"If it feels wild and terrifying, it's probably worth doing"
-anon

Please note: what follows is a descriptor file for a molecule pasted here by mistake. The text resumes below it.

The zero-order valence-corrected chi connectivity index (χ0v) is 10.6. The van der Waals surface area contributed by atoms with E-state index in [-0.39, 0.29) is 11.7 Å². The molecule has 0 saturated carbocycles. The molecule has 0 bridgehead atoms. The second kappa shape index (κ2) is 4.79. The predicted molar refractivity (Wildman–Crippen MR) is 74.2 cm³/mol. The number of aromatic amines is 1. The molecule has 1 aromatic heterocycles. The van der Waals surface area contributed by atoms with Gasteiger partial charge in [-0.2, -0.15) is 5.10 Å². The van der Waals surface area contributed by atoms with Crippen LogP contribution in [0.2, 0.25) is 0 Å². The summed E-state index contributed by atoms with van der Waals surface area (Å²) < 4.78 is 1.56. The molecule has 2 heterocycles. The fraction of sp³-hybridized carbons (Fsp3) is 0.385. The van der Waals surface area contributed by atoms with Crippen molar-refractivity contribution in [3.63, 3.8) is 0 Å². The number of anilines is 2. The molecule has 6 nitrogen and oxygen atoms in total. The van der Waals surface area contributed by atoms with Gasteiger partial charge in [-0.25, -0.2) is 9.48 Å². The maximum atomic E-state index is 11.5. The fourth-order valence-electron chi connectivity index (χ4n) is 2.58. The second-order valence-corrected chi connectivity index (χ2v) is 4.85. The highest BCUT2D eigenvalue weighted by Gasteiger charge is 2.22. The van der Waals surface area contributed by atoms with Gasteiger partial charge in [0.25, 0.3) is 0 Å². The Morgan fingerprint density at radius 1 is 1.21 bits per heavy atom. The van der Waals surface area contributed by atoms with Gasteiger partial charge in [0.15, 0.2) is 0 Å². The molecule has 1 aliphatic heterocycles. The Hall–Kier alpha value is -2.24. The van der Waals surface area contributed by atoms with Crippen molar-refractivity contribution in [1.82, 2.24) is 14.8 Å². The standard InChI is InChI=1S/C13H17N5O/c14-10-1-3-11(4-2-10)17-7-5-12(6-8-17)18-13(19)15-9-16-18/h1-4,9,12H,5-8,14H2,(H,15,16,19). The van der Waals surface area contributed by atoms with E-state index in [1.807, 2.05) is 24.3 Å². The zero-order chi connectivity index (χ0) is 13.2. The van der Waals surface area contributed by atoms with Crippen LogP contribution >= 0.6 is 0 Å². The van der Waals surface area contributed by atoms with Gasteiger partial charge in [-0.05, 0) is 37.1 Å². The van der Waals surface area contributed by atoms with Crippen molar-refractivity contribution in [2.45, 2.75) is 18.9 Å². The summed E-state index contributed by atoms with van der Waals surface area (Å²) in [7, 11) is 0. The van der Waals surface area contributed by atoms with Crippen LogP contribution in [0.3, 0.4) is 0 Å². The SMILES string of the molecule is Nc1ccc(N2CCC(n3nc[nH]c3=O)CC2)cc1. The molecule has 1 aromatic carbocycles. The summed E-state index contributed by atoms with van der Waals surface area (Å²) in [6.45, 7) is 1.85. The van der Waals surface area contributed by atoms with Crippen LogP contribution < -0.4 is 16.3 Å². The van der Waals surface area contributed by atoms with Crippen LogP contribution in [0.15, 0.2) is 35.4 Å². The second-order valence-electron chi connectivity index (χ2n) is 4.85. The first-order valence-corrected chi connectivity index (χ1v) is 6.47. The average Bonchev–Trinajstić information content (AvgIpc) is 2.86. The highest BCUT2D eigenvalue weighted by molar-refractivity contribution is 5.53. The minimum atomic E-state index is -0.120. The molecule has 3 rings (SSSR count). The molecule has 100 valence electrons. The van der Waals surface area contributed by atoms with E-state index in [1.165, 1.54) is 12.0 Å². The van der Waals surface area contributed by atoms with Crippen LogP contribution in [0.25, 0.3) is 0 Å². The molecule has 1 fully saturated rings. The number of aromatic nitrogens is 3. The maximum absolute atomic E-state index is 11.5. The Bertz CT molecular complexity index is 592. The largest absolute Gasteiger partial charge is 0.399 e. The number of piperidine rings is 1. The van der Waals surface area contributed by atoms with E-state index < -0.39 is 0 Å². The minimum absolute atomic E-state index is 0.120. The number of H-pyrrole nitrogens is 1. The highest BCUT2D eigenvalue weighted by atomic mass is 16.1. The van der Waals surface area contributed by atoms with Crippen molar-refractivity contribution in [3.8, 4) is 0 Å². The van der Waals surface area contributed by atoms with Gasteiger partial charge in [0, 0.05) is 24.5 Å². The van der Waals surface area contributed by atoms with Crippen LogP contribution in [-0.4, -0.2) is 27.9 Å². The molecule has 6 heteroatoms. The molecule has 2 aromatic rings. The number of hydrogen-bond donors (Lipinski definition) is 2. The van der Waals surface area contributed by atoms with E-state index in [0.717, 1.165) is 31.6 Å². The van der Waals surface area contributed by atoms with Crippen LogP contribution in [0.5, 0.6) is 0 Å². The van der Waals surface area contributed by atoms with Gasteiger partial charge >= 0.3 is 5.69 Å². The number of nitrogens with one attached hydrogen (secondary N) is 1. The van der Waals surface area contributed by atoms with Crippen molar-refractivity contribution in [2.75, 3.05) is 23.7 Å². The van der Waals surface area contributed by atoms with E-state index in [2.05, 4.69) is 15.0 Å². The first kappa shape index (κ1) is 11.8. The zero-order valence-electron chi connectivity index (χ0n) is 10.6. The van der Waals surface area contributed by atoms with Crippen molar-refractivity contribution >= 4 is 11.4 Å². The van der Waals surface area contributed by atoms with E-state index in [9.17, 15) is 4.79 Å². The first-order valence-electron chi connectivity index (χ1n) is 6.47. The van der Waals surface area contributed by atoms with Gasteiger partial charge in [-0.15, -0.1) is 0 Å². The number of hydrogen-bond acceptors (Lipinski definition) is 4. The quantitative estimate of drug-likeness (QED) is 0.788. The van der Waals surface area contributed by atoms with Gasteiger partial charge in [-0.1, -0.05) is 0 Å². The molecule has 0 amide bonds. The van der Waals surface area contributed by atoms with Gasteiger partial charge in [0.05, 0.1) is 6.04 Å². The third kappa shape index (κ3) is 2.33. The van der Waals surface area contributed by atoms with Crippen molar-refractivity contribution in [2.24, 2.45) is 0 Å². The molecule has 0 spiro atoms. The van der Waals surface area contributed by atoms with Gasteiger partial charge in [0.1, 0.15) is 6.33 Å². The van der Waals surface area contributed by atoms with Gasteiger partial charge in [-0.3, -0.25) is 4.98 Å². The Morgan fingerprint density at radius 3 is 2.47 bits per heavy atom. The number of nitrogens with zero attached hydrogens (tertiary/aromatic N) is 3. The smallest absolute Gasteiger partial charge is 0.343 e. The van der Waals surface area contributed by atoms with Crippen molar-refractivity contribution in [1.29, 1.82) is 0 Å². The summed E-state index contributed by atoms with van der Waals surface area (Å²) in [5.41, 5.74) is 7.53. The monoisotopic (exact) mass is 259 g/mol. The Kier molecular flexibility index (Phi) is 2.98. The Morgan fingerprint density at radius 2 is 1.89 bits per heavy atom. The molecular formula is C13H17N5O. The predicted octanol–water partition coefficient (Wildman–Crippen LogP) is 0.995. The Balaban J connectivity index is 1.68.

SO.  We applied for every small town post in BC and the Yukon, minimum population of 200 people.  We were wide open to the possibilities, and willing to go almost anywhere.  We kind of figured that if we were that open, we would get posted to Horsefly for sure.  But instead, a few weeks before Christmas, we got an 'unofficial' email letting us know we had been slotted for our current tiny town on Vancouver Island.  We couldn't tell anyone yet because it wasn't official, plus we didn't want to count our chickens too early.  A move like this isn't done until it's done.  So we waited until April for official confirmation that we had indeed been offered this post, and then we told people.  Including the kids.  Who cried.  We felt terrible because here we are all excited and looking forward to an adventure in a rural rainforest, and our kids are in tears.  We were moving them away from their grandparents, their home, their schools, their friends, our church, and every familiar element of community they had ever known.  Often, we make major decisions with input from everyone, but this time we made it as an executive team of two.  Gulp.  And leap.  We validated their feelings about moving, and talked up the plus sides of Island life.  More fishing!!  More camping!!  More freedom to roam!  Ocean!  They slowly came around.